PALABRAS CLAVE: Antropometría; Índice de masa corporal; Irán; Obesidad; Sexo.


 

INTRODUCTION

As an acute public health crisis, obesity in children is related to numerous long-term consequences, including cardiovascular disease, type 2 diabetes, psychosocial problems and also can cause deformity of the musculoskeletal system (Dowling et al. 2005). Several studies have investigated the effects of obesity on foot pressure, structure and function (Cousins et al., 2013; Dowling et al., 2001, 2004; Riddiford-Harland et al., 2000; Gilmour & Burns, 2001).

As the measurements of foot pressure offers some insight into the biomechanics of the growing foot, some models have been proposed to measure the foot kinematics especially in children (Bosch et al., 2007; Stebbins et al., 2006). In this regards, many studies around the world are conducted to demonstrate the relationships between body mass index (BMI) and the biomechanical characteristics of gate wearing of obese prepubescent children by identifying plantar pressure pattern and also measuring anthropometric parameters of foot. However, there is little data about the influence of obesity on foot structure in the case of prepubescent children of Iran.

The present study aimed at evaluating anthropometric characteristics of the upper and lower limbs and also BMI in the preschool children (4 to 7 years old) of Arak (Central Iran) as a subgroup of population of Iran and demonstrating the relationship between such data and obesity of the subjects.

MATERIAL AND METHOD

Anthropometric Measurements. This cross-sectional research was carried out in the year 2011 on 1320 of 4­7 year-old preschool children (640 males and 680 females) in Arak (Central Iran). The research was designed following indications of the ethics committee of Arak Medical Sciences University and was supported by a cooperative research grant (no 92314) from Arak and Kermanshah Medical Sciences Universities. These children were selected by staged clustering method from 37000 preschool children of Arak city. The samples were selected from a unique living region to exclude social class effect. To classify body mass index, height and weight were recorded. Before data collection, participants were asked to remove their shoes and socks. Height was measured with a portable stadiometer. Each of children was asked to stand erect with his or her feet at shoulders level parallel to horizontal plane. The four contact points (head, back, buttocks, and heels) were maintained against the spine of the stadiometer during measurement. The head was positioned in the Frankfurt plane, and the sliding bar was lowered the crown of the head. Height was measured and recorded by the researchers. A pair of manual calibrated Seca scales was used to measure body mass in kilograms. The participants were least dressed in the uniform (Bayat & Ghanbari, 2009; Bayat et al., 2010). We have classified BMI to four groups as group1, BMI with 10.75­15 and groups 2, 3, 4 with 15.1­17 and 17.1­20, 20.1­22.5, respectively.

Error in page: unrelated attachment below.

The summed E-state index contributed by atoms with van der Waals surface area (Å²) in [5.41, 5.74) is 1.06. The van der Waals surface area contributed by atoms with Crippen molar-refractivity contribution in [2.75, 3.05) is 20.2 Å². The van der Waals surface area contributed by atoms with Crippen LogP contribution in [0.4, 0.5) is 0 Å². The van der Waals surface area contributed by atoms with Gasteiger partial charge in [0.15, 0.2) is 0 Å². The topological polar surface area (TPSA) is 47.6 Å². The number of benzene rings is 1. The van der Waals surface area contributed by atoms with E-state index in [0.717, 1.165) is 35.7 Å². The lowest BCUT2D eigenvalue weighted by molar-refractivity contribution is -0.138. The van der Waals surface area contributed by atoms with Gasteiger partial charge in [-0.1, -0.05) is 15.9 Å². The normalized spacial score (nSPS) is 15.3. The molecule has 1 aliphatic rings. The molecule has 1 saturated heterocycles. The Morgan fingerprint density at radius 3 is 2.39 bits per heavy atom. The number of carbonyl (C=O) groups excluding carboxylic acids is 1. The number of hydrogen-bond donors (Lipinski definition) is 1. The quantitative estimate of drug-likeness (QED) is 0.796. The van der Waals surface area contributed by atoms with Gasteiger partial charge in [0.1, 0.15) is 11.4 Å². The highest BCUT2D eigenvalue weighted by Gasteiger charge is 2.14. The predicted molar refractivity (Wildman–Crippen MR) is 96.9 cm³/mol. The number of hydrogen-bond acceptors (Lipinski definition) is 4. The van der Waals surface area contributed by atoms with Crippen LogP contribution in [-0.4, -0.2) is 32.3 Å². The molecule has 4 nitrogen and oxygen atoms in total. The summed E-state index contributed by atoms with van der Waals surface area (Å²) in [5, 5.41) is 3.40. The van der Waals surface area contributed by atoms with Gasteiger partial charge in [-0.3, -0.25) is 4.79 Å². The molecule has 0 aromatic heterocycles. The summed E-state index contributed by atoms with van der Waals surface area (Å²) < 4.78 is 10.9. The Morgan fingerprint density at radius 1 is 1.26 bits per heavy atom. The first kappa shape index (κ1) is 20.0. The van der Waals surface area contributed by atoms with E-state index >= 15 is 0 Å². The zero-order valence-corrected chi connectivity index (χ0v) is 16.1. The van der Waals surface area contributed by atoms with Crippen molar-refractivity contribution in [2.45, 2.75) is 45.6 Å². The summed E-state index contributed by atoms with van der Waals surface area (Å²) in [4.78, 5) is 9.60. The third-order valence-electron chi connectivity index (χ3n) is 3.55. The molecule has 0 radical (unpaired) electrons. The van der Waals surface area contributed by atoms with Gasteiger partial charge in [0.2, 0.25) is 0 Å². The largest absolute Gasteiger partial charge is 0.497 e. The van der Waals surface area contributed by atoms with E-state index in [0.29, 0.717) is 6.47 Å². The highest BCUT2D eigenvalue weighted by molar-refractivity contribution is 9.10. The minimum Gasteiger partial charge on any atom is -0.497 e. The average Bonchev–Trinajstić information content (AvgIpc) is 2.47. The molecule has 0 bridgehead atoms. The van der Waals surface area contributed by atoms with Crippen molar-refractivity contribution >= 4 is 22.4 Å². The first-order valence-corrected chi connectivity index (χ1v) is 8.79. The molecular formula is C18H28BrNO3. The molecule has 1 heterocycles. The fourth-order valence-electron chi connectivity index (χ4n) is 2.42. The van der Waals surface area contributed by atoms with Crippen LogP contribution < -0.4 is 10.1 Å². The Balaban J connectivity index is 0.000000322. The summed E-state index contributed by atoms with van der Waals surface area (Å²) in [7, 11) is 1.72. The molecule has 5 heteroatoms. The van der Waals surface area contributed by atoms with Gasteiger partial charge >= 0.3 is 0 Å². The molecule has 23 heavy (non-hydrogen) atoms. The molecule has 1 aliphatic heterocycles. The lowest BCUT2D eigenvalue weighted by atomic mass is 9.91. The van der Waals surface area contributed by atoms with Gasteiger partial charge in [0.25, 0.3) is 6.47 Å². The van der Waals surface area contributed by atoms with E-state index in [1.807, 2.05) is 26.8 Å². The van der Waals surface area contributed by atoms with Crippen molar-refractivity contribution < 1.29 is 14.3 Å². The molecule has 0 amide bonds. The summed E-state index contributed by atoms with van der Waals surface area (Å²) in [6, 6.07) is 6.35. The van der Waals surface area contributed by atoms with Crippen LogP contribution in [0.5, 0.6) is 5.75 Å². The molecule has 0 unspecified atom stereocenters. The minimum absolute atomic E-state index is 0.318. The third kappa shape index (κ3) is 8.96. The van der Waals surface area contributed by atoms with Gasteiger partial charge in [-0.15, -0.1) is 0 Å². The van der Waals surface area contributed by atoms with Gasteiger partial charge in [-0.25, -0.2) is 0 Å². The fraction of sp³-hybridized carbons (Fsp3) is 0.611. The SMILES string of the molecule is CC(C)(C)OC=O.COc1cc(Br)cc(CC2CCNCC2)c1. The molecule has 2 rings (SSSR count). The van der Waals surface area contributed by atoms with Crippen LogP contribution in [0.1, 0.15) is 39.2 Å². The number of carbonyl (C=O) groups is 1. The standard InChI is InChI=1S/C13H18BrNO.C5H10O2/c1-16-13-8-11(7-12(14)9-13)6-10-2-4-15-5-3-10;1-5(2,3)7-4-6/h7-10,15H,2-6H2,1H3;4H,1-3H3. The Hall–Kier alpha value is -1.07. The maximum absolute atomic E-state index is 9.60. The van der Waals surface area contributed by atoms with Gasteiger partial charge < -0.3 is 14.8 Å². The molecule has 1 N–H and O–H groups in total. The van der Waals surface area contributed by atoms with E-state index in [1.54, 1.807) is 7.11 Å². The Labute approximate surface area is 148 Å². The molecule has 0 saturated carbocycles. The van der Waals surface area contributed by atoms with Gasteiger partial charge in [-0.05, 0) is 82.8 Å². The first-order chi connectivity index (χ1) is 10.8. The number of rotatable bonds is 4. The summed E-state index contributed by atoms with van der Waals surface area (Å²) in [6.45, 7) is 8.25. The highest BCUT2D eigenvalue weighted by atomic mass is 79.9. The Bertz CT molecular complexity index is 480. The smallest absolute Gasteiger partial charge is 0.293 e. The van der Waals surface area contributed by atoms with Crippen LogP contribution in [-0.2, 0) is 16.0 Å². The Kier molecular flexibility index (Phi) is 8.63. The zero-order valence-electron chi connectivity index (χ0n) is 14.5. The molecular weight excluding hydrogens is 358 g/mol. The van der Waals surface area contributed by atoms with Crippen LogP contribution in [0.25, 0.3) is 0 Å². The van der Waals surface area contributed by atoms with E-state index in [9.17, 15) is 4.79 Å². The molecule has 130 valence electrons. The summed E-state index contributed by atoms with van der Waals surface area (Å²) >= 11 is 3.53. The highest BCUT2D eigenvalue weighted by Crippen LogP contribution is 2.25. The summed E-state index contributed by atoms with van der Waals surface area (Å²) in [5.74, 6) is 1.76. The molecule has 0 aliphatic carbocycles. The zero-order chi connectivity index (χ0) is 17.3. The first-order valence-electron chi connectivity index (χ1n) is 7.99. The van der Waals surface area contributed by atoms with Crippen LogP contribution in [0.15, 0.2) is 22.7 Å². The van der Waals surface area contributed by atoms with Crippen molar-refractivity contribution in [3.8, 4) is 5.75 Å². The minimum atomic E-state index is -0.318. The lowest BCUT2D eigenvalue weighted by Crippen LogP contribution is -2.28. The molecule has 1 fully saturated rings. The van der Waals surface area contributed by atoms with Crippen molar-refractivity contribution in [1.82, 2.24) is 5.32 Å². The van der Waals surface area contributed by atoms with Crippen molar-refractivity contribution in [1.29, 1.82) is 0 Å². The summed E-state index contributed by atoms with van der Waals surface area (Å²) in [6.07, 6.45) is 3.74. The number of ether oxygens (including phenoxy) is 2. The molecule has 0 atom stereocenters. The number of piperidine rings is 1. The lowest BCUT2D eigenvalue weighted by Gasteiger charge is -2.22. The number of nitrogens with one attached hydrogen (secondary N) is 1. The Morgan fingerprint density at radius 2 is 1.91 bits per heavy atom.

Foot length was recorded as the distance from the posterior aspect of the heel to the most distal aspect of the longest toe. Foot length was measured with subjects standing upright using a foot board, a plastic device with calibrated lineation (in centimeters and millimeters).

Forefoot width was measured as the widest horizontal distance of the forefootfrom the most medial aspect of the first metatarsal head to the most lateral aspect of the fifth metatarsal head. With subjects standing, forefoot width was measured with a calibrated caliper and values were recorded in centimeters and millimeters. Femoral circumference (FC) was measured in centimeters in standing position with a tape at the largest horizontal circumference around the femur. Mid-upper-arm circumference (MUAC) was measured in centimeters in standing position with a tape at the largest horizontal circumference around the brachium.

Face length was recorded as the distance from the glabella to the most distal aspect of the inferior margin of mandible. Face width was measured as the widest horizontal distance of the facefrom the most lateral aspect of the zygomatic bones.